Stocks & Commodities V. 24:5 (22-26): Does Consecutive Covered Call Writing Beat Buy & Hold? by Gunter Meissner and Sandra Wu
One of the most popular option strategies meets one of the most popular investing methods — which will win?
One of the most popular option strategies is covered
call writing. In this strategy, the investor owns the underlying asset, say a stock, and sells a call option on the asset. The investor believes the stock will move sideways during the option period. In this case, the call premium is earned as additional income. In this article we test whether a consecutive covered call writing strategy outperforms the buy & hold strategy.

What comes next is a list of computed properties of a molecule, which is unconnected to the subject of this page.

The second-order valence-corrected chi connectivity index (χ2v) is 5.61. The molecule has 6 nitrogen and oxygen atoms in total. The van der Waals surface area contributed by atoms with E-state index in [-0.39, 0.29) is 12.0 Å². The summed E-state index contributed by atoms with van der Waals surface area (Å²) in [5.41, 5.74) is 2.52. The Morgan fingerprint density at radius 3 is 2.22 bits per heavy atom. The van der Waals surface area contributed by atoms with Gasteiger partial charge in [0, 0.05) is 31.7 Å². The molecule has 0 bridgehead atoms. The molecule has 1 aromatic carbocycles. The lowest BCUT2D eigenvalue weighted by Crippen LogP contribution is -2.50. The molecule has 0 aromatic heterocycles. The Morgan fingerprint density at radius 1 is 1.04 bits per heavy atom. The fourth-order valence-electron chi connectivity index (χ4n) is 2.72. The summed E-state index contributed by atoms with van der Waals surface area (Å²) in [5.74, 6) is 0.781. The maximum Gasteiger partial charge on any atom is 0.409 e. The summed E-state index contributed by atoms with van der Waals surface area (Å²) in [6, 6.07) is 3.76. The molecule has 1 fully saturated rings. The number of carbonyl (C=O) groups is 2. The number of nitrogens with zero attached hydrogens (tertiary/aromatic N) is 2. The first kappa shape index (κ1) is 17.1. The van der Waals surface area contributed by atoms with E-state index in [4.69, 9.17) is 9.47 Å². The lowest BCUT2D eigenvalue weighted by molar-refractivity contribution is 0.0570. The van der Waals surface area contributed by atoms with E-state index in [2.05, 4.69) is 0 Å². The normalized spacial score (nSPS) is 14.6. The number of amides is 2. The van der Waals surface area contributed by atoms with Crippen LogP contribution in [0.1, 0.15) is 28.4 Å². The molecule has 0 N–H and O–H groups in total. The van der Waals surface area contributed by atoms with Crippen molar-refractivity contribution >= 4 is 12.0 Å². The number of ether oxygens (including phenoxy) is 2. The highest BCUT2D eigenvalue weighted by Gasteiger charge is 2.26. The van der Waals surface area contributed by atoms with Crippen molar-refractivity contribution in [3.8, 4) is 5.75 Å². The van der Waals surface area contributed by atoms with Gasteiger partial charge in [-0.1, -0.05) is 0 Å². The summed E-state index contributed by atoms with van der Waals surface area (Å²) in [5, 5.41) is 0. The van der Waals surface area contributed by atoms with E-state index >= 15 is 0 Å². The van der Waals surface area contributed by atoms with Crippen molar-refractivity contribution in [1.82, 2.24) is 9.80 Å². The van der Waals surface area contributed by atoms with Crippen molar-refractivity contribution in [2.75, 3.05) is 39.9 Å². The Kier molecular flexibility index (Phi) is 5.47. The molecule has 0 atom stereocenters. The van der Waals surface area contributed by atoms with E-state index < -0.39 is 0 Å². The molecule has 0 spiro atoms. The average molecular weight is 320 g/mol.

THE COVERED CALL WRITING STRATEGY
The covered call writing strategy (CCW) consists of two positions: Holding the underlying asset and selling a call on the underlying. Graphically, this can be expressed as in Figure 1, where the underlying asset
is a stock.
The covered call writing strategy outperforms holding the stock if the stock price stays below the strike price plus the call premium, which in this case is 100 + 10 = 110. (For ease of explanation, in Figure 1 we ignored
the interest rate effect of receiving the call premium at option start and paying a potential payoff later at option maturity.) However, a drawback of the CCW strategy is that it misses out on strong price gains.